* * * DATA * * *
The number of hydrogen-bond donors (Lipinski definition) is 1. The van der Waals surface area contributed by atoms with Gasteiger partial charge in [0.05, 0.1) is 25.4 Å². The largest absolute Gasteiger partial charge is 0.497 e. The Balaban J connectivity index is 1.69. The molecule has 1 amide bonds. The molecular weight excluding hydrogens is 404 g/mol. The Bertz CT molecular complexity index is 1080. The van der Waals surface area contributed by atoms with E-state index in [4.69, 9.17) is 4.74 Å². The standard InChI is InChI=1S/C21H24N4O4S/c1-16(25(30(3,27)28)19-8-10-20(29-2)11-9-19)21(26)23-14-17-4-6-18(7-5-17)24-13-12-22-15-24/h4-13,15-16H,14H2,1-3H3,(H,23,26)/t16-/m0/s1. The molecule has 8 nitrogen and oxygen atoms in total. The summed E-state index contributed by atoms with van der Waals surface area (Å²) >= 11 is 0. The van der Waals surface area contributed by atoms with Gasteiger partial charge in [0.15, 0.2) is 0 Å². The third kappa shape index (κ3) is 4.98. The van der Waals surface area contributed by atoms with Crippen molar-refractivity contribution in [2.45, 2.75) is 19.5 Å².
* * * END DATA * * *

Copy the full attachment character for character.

The number of hydrogen-bond donors (Lipinski definition) is 1. The van der Waals surface area contributed by atoms with Gasteiger partial charge in [0.05, 0.1) is 25.4 Å². The largest absolute Gasteiger partial charge is 0.497 e. The Balaban J connectivity index is 1.69. The molecule has 1 amide bonds. The molecular weight excluding hydrogens is 404 g/mol. The Bertz CT molecular complexity index is 1080. The van der Waals surface area contributed by atoms with E-state index in [4.69, 9.17) is 4.74 Å². The standard InChI is InChI=1S/C21H24N4O4S/c1-16(25(30(3,27)28)19-8-10-20(29-2)11-9-19)21(26)23-14-17-4-6-18(7-5-17)24-13-12-22-15-24/h4-13,15-16H,14H2,1-3H3,(H,23,26)/t16-/m0/s1. The molecule has 8 nitrogen and oxygen atoms in total. The summed E-state index contributed by atoms with van der Waals surface area (Å²) >= 11 is 0. The van der Waals surface area contributed by atoms with Gasteiger partial charge in [0.15, 0.2) is 0 Å². The third kappa shape index (κ3) is 4.98. The van der Waals surface area contributed by atoms with Crippen molar-refractivity contribution in [2.45, 2.75) is 19.5 Å².